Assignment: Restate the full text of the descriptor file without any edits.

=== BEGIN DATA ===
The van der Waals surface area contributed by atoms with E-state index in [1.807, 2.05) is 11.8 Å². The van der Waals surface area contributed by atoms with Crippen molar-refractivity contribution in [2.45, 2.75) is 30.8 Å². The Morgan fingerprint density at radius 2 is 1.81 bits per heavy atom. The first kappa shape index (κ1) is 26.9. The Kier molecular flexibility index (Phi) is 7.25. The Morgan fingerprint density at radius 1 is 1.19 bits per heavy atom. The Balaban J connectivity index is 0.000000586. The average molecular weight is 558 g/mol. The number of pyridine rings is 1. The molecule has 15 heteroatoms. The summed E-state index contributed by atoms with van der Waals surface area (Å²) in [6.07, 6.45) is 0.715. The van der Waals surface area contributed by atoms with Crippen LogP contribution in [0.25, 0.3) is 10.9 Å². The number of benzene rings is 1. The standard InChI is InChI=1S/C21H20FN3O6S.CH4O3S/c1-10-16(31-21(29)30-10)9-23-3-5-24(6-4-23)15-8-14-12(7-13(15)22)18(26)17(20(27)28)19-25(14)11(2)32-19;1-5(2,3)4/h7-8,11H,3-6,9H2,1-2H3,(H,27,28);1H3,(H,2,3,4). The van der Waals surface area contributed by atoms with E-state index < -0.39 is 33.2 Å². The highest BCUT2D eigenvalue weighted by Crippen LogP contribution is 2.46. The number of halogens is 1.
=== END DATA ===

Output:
The van der Waals surface area contributed by atoms with E-state index in [1.807, 2.05) is 11.8 Å². The van der Waals surface area contributed by atoms with Crippen molar-refractivity contribution in [2.45, 2.75) is 30.8 Å². The Morgan fingerprint density at radius 2 is 1.81 bits per heavy atom. The first kappa shape index (κ1) is 26.9. The Kier molecular flexibility index (Phi) is 7.25. The Morgan fingerprint density at radius 1 is 1.19 bits per heavy atom. The Balaban J connectivity index is 0.000000586. The average molecular weight is 558 g/mol. The number of pyridine rings is 1. The molecule has 15 heteroatoms. The summed E-state index contributed by atoms with van der Waals surface area (Å²) in [6.07, 6.45) is 0.715. The van der Waals surface area contributed by atoms with Crippen LogP contribution in [0.25, 0.3) is 10.9 Å². The number of benzene rings is 1. The standard InChI is InChI=1S/C21H20FN3O6S.CH4O3S/c1-10-16(31-21(29)30-10)9-23-3-5-24(6-4-23)15-8-14-12(7-13(15)22)18(26)17(20(27)28)19-25(14)11(2)32-19;1-5(2,3)4/h7-8,11H,3-6,9H2,1-2H3,(H,27,28);1H3,(H,2,3,4). The van der Waals surface area contributed by atoms with E-state index < -0.39 is 33.2 Å². The highest BCUT2D eigenvalue weighted by Crippen LogP contribution is 2.46. The number of halogens is 1.